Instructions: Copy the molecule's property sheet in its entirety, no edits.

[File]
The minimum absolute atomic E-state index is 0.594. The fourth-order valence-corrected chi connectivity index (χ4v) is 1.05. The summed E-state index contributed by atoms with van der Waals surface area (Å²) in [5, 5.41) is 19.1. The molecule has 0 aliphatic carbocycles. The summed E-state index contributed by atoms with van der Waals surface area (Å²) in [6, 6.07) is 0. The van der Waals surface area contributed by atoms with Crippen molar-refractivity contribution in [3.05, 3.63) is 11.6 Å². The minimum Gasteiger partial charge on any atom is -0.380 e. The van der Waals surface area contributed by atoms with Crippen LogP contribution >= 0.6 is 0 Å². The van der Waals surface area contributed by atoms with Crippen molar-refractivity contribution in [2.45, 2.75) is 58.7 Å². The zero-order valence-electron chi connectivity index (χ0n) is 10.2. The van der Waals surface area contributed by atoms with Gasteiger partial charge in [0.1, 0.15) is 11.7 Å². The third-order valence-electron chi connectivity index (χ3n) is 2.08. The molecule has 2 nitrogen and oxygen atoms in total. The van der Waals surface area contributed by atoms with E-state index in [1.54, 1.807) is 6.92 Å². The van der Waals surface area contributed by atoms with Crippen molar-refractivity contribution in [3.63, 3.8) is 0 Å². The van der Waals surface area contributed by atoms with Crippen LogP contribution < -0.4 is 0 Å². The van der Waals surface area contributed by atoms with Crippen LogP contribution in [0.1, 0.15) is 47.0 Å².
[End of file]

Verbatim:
The minimum absolute atomic E-state index is 0.594. The fourth-order valence-corrected chi connectivity index (χ4v) is 1.05. The summed E-state index contributed by atoms with van der Waals surface area (Å²) in [5, 5.41) is 19.1. The molecule has 0 aliphatic carbocycles. The summed E-state index contributed by atoms with van der Waals surface area (Å²) in [6, 6.07) is 0. The van der Waals surface area contributed by atoms with Crippen molar-refractivity contribution in [3.05, 3.63) is 11.6 Å². The minimum Gasteiger partial charge on any atom is -0.380 e. The van der Waals surface area contributed by atoms with Crippen LogP contribution >= 0.6 is 0 Å². The van der Waals surface area contributed by atoms with Crippen molar-refractivity contribution in [2.45, 2.75) is 58.7 Å². The zero-order valence-electron chi connectivity index (χ0n) is 10.2. The van der Waals surface area contributed by atoms with Gasteiger partial charge in [0.1, 0.15) is 11.7 Å². The third-order valence-electron chi connectivity index (χ3n) is 2.08. The molecule has 2 nitrogen and oxygen atoms in total. The van der Waals surface area contributed by atoms with E-state index in [1.54, 1.807) is 6.92 Å². The van der Waals surface area contributed by atoms with Crippen molar-refractivity contribution in [3.63, 3.8) is 0 Å². The van der Waals surface area contributed by atoms with Crippen LogP contribution < -0.4 is 0 Å². The van der Waals surface area contributed by atoms with Crippen LogP contribution in [0.1, 0.15) is 47.0 Å².